The study, which will be published in the journal Psychological Science, found that people who hold more socially conservative views were significantly more likely than people with liberal beliefs to find false information about threats credible.
By Jessica Wolf
While the #OscarsSoWhite controversy raged over the dearth of people of color nominated for Academy Awards this past year, a group of digital humanities students at UCLA channeled their frustration into meticulously building the little-known history of silent films made for and by African Americans in the early 20th century.
What they found, and sought to highlight, is that African American artists are deeply entwined in the history of filmmaking, and can be traced back to the medium’s beginnings.
The result of their efforts is “Early African American Film: Reconstructing the History of Silent Race Films, 1909-1930,” an informational website and searchable database that tracks the African American actors, crew members, writers, producers and other artists who were making films during the silent era.
“We were venturing into pretty unknown territory and I really wanted to be a part of telling the stories of this generation of African American people and their contributions,” said Shayna Norman, who graduated last spring. “The fact that the #OscarsSoWhite controversy blew up at the same time we worked on it made this project feel even more relevant and important.”
Students worked closely with UCLA Library Special Collections, combing through old journals, production notes, posters and fliers to reconstruct what was once a thriving and collaborative network of African American writers, directors, actors and producers who were making what were known as “race films.”
Relying partially on the work of historians who have unearthed documentation of these forgotten filmmakers, the UCLA student team set its parameters to include films from 1909 to 1930 that featured African American cast members, were produced by an independent production company and discussed or advertised as a race film in the African American press.
While the community was vibrant, it struggled to gain mainstream traction. In the silent-film era, productions that fit the “race films”description, like those produced by the Hampton and Tuskegee Institutes, A Trip to Tuskegee (1909), John Henry at Hampton (1913) and A Day at Tuskegee (1913), could be shown only in certain theaters, or often in African American churches, and were played to segregated audiences. Most of these films, therefore, received scant mainstream media attention. The actual film reels were not preserved in any systematic way or protected in hermetically sealed vaults, which has led to physical degradation.
Finding forgotten films
Few films survive, though Miriam Posner, core faculty and program coordinator for the digital humanities at UCLA, was partially inspired to ignite the project thanks to the recent release of a compilation of films from Kino Lorber called Pioneers of African-American Cinema.
The scarcity drove the students.
Coming up empty on internet searches caught students particularly off guard, Norman said.
“We’re not used to that kind of obscurity, but so much of the data has been lost or damaged, is not in any history textbooks in our educational system, and is not easily searchable,” she said.
A centering figure in the students’ archival exploration was Oscar Micheaux, author, filmmaker and founder of the Micheaux Film Corporation, one of the most prominent producers of the era’s race films. He kept copious notes and records on the actors and crew members he worked with, providing much-needed fodder for the database. Micheaux’s Within Our Gates (1919) is one of the few examples of a race film that garnered some attention — and an audience — from the white press.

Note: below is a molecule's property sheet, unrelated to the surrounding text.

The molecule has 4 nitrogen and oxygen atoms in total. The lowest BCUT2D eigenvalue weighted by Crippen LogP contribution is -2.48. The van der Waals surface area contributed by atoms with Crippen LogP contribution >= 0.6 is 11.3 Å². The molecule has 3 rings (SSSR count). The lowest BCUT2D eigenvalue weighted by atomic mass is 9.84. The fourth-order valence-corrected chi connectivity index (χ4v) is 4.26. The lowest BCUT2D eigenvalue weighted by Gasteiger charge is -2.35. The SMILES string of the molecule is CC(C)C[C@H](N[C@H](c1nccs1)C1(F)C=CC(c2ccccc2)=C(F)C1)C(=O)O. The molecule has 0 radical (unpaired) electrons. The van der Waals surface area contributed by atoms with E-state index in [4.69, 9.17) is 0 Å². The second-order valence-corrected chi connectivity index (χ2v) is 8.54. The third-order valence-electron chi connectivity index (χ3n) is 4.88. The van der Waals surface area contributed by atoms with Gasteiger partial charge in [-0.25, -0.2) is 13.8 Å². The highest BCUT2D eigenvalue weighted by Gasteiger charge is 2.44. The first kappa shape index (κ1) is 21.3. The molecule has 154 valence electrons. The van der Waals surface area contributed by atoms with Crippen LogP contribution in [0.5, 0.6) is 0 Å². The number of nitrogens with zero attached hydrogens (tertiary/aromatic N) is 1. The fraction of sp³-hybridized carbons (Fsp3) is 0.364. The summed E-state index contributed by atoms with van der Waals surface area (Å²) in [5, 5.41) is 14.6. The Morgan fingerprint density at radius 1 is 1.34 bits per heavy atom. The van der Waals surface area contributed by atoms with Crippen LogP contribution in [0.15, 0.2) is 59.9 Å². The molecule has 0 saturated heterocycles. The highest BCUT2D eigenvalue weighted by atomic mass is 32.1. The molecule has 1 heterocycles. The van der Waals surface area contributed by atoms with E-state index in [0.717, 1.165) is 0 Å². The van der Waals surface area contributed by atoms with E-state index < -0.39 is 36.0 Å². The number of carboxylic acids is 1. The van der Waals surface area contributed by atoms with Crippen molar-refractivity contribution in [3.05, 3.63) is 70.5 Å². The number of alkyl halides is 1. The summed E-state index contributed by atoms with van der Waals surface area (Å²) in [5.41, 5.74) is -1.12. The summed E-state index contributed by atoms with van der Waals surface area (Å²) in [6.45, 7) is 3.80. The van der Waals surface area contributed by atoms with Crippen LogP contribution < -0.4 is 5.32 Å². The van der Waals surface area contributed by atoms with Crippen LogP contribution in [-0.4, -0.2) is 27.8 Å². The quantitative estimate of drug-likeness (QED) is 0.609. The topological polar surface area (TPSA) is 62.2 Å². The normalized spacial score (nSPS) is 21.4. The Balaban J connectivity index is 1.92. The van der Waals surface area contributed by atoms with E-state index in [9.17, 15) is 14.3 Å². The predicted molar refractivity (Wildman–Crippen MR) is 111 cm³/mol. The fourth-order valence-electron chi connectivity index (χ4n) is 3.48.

Making data accessible worldwide
The project exists as a perusable database on the code-sharing site GitHub that others may use, build upon and correct. The site maintains a trail of attribution to the UCLA project.
“Not everyone knows how to work with data like ours, so we also spent a lot of time building tutorials that show people exactly how to create their own network graphs, maps and other kinds of analysis using our data,” Posner said.
Capstone activities like this are extremely important in the digital humanities field because students have the best, most meaningful experiences while apprenticing on an active project, she said.
“We love the way that students and faculty come to rely on each other, developing mutual respect for each other’s skills and abilities,” Posner said. “In a lot of cases, the capstone projects like this are specifically designed to live on after the q
uarter has ended. In all cases, we ensure that we preserve a ‘snapshot’ of the work from the time the quarter ended, and that all students are credited for their work.”
Working on a project like this has made lasting impact on the students.
“We get to work on a project that leaves an important footprint,” Girma said. “That’s the amazing part of the digital humanities.” A World Arts and Cultures major, Girma said she added a digital humanities minor in her fourth year after she heard from a friend that the coursework was “life-changing.”
Norman said that she hopes to pursue a career that allows her to continue working at the intersection of entertainment and digital technology.
“I’m a media junkie and by being involved in digital humanities projects like this one, I can see how such digital research methods and skills are relevant and needed in this growing age of mass consumer media.”
Explore the students’ research,
“Early African American Film: Reconstructing the History of Silent Race Films, 1909-1930,”on their website at http://ucla.in/2fhm3BQ
Watch race film Within Our Gates at https://youtu.be/h1E0NrcnwAE
The UCLA Sephardic Archive has acquired one of the most significant collections ever assembled chronicling Los Angeles Sephardic Jewish history. The materials tell of the migration of Sephardic Jews to California from the Mediterranean, Middle East and North Africa at the turn of the 20th century; the shaping of Sephardic culture in Los Angeles; and Sephardic Jews’ contributions to the Jewish and urban fabric of L.A.
Marking its first major acquisition, the archive partnered with UCLA Library-Special Collections to acquire the Sephardic Temple Tifereth Israel (STTI) archive, which includes a rich trove of photographs, papers, audio-visual materials and rare books dating to the mid-19th century. Many are written in the endangered language of Ladino (Judeo-Spanish), the language of Mediterranean Jews descended from the medieval exiles from Iberia.
Launched in 2015, UCLA’s Sephardic Archive is the first of its kind in the U.S. and aims to be one of the world’s largest collections—as yet unseen—of Sephardi Jewish life. An early focus will be on the local Ladino-speaking community, whose immigrant pioneers came to L.A. from modern-day Turkey and the Balkans in the early 20th century. The archive will then be expanded to include L.A.’s North African, Persian and other Middle Eastern Jewish communities.